DEMOCRACY-BUILDNG WEEKENDS. Democracy Unlimited of Humboldt County, Calif., invites concerned citizens to one of two empowering weekend retreats in 2008. “Community Organizing for Deep Democracy” will be offered in Humboldt County Aug. 7-11 (with optional day trips) and in Sonoma County, Calif., Oct. 10-12. These three-day workshops will help participants organize in their own communities to reclaim citizen sovereignty from corporate rule. Tuition runs from $250 to $400, which includes meals and lodging. See www.duhc.org/deepDemocracy.html or phone 707-269-0984.

CHILEAN EXPERIENCE REVEALS INSECURITY. Jeff Nygaard spotted a news item that Chile had granted pensions to nearly 600,000 poor who had been left out of the country’s much-vaunted private pension system. Nygaard, who writes at Nygaardnotes.org (3/21), recalled that the privatized Social Security program in Chile was held up as a model for the US to follow. Now, 27 years after Chilean privatization plan was inaugurated, the Inter-American Development Bank tells us that “the privately managed accounts only covered 55% of workers—a percentage greater than privately-managed pension systems in other countries but below Chile’s expectations.” Most of the groups left out by private pensions are the poor and self-employed, street vendors and farmers who saved little for investment, despite a government mandate that workers save for their retirement through private investment accounts.

“Now, if that sounds familiar, it’s because it’s just like the ‘mandates’ that are popular in certain circles when talking about health care reform in the US,” Nygaard wrote. “The Massachusetts plan, the California plan, the Hillary Clinton plan—they all require, or would require, individuals to purchase insurance. Obama’s not that different.”

The best-known “individual mandate” plan is the Massachusetts Health Care Plan, under which the deadline for people to buy insurance was 12/31/07. But the Concord, N.H., Monitor reported “The Massachusetts plan ... has had to exempt an estimated 20% of its population from the mandate because they can’t afford to participate. And the cost of subsidizing insurance for the many low-income residents who signed up for the plan greatly exceeded predictions, and that’s before the double-digit increase in rates insurers are expected to charge next year.”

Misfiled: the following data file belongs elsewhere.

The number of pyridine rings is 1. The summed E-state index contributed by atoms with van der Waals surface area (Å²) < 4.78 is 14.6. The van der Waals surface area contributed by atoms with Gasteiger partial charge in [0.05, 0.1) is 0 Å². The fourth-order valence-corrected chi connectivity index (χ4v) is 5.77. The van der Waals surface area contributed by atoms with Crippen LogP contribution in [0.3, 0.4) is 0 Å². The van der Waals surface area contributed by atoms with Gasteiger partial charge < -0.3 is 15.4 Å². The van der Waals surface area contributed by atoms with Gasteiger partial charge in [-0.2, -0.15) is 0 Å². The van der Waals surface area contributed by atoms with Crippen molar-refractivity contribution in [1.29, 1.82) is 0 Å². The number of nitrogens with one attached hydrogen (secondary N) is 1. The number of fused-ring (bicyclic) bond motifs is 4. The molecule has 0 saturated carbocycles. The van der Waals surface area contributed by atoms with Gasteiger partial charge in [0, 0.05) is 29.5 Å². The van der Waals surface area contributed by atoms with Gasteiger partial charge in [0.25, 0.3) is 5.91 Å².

HUCKABEE DEFENDS WRIGHT. Give Mike Huckabee, a former Baptist preacher, some credit for speaking up in defense of Rev. Jeremiah Wright. On MSNBC’s Morning Joe (3/19), Huckabee said, “As easy as it is for those of us who are white, to look back and say “That’s a terrible statement!” … I grew up in a very segregated south. And I think that you have to cut some slack—and I’m gonna be probably the only Conservative in America who’s gonna say something like this, but I’m just tellin’ you—we’ve gotta cut some slack to people who grew up being called names, being told ‘you have to sit in the balcony when you go to the movie. You have to go to the back door to go into the restaurant. And you can’t sit out there with everyone else. There’s a separate waiting room in the doctor’s office. Here’s where you sit on the bus …’ And you know what? Sometimes people do have a chip on their shoulder and resentment. And you have to just say, I probably would too. I probably would too. In fact, I may have had more of a chip on my shoulder had it been me.”

LOW-INCOME FAMILIES SPEND MORE ON ENERGY. Families making less than $50,000 per year will pay 22% of their after-tax income for energy, double the burden of just a decade ago, according to Americans for Balanced Energy Choices (ABEC), a group that promotes clean-coal technology. In the US 60 million households spend nearly $1 of every $4 in net earnings for energy, with energy costs now approaching the proportion for housing. Poorest families suffer the most, using 54% of their after-tax income for transportation and personal energy, such as home heating and lighting. Only when families earn more than $50,000 a year energy purchases become a manageable part of the family budget, dropping to just 9% of after-tax income. Energy prices have increased almost 19% in the past year. To compound the household budget problem, food prices have gone up more in the past year than they have in nearly 20 years, including an 18% increase in milk prices and a more than 30% hike in egg prices. See americaspower.org.

From The Progressive Populist, April 15, 2008